How to Make a Painless Party Preparations


Parties are a perfect way to thank all your family and friends who do so much to enrich your life. It’s a way to say how much you appreciate them being around. Make it a time to enjoy beautiful and delicious food and stimulating conversation. Laugh a lot. Listen to great music. Catch up. Slow down. Really listen to what people are saying. Dance in the kitchen. Take off your watch. Let the good times roll.

Make the time to celebrate. It doesn’t have to be a life event. Be spontaneous. Get inspired. The first sight of a spring flower, the middle of the week, vegetables from your garden, or bumping into a friend is reason enough to get connected.

Become one with your kitchen. Enjoy the process. Dance when you cook. Give it all your energy. Make it a labour of love.

Celebration

Every now and then, have a big party, just for the fun of it. Plan every little detail. Start with the guest list. Think about the people that you want to invite. Mix and match people with different points of view. Invite people who don’t know each other, along with some that do. Make the group interesting. Let the sparks fly.

Pick a date enough in advance that all of your guests are likely to be available. Send out invitations to set the tone for the evening. Be creative. Make it personal. I had a dinner party at my house for 40 people, where everyone had to wear their favourite pair of shoes. I photographed everyone’s feet during the course of the evening and used the photographs in my shop window. It was a giggle.

Have fun. Make sure people know when they are expected. Be specific. Drinks at 7.00pm – Dinner at 8.00pm will get them there before dinner goes cold. Get dressed up. Put on the dog. Know who is coming. Give directions. If you haven’t heard from someone, call them. Plan ahead.

Plan a menu

Go through your favourite cookery books and decide on the menu. Make things that you really love to eat, keepĀ­ing special dietary restrictions of your guests in mind. Don’t forget to ask them. Use whatever is in season. Avoid stress in the kitchen by keeping it simple. Don’t choose things that require complicated last-minute preparations.

Combine great, fresh flavours with interesting textures during all courses of the meal. Think about how things will look as well as taste, mixing colors as well as flavours. Balance the courses. A creamy dish should be followed by something with bite and texture. A highly seasoned or rich main course should be followed by a lighter, more delicate dessert.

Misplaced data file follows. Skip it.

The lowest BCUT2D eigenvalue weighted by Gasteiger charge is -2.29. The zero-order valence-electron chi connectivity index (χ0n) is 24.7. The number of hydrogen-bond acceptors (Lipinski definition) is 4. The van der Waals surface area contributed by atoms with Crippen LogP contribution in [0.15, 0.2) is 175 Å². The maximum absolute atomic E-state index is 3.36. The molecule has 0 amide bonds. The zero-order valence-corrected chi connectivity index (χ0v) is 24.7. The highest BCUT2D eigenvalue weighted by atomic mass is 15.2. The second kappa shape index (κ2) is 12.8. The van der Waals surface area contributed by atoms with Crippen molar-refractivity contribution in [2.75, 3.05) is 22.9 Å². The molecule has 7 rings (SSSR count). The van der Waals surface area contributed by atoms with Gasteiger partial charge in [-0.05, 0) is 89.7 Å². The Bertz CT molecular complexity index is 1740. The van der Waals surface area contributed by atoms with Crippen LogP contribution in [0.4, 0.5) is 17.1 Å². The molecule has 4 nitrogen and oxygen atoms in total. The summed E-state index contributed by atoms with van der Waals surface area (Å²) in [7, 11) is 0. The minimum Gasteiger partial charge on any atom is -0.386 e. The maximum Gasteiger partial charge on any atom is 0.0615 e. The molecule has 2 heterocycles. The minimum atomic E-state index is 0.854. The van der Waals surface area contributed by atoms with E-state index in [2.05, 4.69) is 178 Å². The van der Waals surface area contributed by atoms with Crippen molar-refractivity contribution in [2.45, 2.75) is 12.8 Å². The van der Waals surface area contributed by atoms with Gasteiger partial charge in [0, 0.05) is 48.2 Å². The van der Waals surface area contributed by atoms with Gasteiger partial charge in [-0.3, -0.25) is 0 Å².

Prepare the way

Do as much of the shopping as you can days ahead. Leave nothing to chance. If you forget something you will have plenty of time to get it. Don’t panic.

Buy the flowers and let them open. Wash your table linen and make sure you iron it. Polish the silver. Clean the glasses. Buy your wine and let it chill if necessary. Put your candles in the freezer to help them burn longer. Think about how you want your table to look. Think about where you want people to sit. Be eclectic. Mix and match friends, china and glasses. Don’t be afraid to let your personality shine through.

Set the table the night before. Forks on the left. Knives and spoons on the right. Pudding cutlery above. Keep them in the order of how you use them. Glasses should go on the right hand side at the top of the plates. Water is first. White wine second. Red wine third. Bread plates go on the left. Be prepared. Know the marching order.

Cook up a storm

Enjoy your time in the kitchen. Put on your apron. Turn up the music. Take your time. Mark the pages of your cookery books and complete stages of the recipes one at a time. Cook as much as you can a day or two in advance. Keep a list of how long things need to be reheated for so y6u know when to pop things in the oven when the day arrives. Select the serving dishes. Go with the flow.

On the day of the party, go shopping as early as you can for the last-minute necessities. Buy the ingredients for a couple of different cocktails. Prepare these in advance. Clean as you go. Put any dirty dishes through the wash and tidy them away before the guests arrive.

Plan to have at least 45 minutes for yourself before the evening begins. Have a cocktail. Chill out. Put on the music. Check your table. Fill the water glasses with ice-cool mineral water.

Have fun

Light the candles. Greet your guests at the door and offer them a cocktail. Have fresh juice for those who don’t drink or are driving. Shake and mingle.

Enjoy your friends. Make introductions and let everyone get to know each other before dinner begins. Cocktails should last no longer than an hour. Slip away to check on progress in the kitchen and get everyone seated as soon as the serving dishes have been placed on the table.

Enlist a friend or partner to help in the serving and clearing. Serve from the left. Clear from the right. Pop the dishes into the dishwasher as you go and things won’t overwhelm you when everyone’s gone. Clear what is not needed on the table before the last course so that everyone can enjoy the dessert. Refresh the wine.

Coffee, tea and liqueurs can be served anywhere in the house. Unless people are extremely comfortable where they are, move to another room. Gain a different perspective. Have decaffeinated coffee and a selection of teas ready for those who need them. Clear away the cups and glasses. Turn the music up. Dance the night away.

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About the Author: Alan Kennon lives a very happy life with two kids and a lovely wife. He likes to share his life time experiences with others about how they can improve their lifestyle and personality.

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